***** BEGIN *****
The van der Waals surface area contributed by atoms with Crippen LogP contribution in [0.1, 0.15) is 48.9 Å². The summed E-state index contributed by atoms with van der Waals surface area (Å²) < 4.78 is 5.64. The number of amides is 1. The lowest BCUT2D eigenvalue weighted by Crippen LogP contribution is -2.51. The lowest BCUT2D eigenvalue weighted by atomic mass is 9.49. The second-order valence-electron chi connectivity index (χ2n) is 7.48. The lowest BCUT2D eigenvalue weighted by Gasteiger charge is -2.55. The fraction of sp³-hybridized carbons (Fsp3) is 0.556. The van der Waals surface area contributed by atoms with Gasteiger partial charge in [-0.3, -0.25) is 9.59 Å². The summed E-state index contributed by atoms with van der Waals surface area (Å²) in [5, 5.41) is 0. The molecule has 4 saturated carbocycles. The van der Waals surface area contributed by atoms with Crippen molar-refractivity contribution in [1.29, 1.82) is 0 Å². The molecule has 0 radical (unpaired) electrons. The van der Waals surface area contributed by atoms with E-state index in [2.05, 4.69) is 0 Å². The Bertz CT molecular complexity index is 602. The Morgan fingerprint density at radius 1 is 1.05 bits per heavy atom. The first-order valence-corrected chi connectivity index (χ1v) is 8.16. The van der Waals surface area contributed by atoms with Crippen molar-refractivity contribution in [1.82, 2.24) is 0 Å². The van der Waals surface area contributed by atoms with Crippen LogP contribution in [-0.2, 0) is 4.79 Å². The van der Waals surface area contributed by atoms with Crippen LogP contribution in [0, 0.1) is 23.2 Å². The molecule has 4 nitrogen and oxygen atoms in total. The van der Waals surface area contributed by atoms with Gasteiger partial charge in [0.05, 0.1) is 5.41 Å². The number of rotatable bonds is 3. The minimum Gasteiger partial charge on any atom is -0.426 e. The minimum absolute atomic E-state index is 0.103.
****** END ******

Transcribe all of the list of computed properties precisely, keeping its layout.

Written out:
The van der Waals surface area contributed by atoms with Crippen LogP contribution in [0.1, 0.15) is 48.9 Å². The summed E-state index contributed by atoms with van der Waals surface area (Å²) < 4.78 is 5.64. The number of amides is 1. The lowest BCUT2D eigenvalue weighted by Crippen LogP contribution is -2.51. The lowest BCUT2D eigenvalue weighted by atomic mass is 9.49. The second-order valence-electron chi connectivity index (χ2n) is 7.48. The lowest BCUT2D eigenvalue weighted by Gasteiger charge is -2.55. The fraction of sp³-hybridized carbons (Fsp3) is 0.556. The van der Waals surface area contributed by atoms with Gasteiger partial charge in [-0.3, -0.25) is 9.59 Å². The summed E-state index contributed by atoms with van der Waals surface area (Å²) in [5, 5.41) is 0. The molecule has 4 saturated carbocycles. The van der Waals surface area contributed by atoms with Crippen molar-refractivity contribution in [1.29, 1.82) is 0 Å². The molecule has 0 radical (unpaired) electrons. The van der Waals surface area contributed by atoms with E-state index in [2.05, 4.69) is 0 Å². The Bertz CT molecular complexity index is 602. The Morgan fingerprint density at radius 1 is 1.05 bits per heavy atom. The first-order valence-corrected chi connectivity index (χ1v) is 8.16. The van der Waals surface area contributed by atoms with Crippen molar-refractivity contribution in [1.82, 2.24) is 0 Å². The van der Waals surface area contributed by atoms with Crippen LogP contribution in [-0.2, 0) is 4.79 Å². The van der Waals surface area contributed by atoms with Crippen LogP contribution in [0, 0.1) is 23.2 Å². The molecule has 4 nitrogen and oxygen atoms in total. The van der Waals surface area contributed by atoms with Gasteiger partial charge in [0.05, 0.1) is 5.41 Å². The number of rotatable bonds is 3. The minimum Gasteiger partial charge on any atom is -0.426 e. The minimum absolute atomic E-state index is 0.103.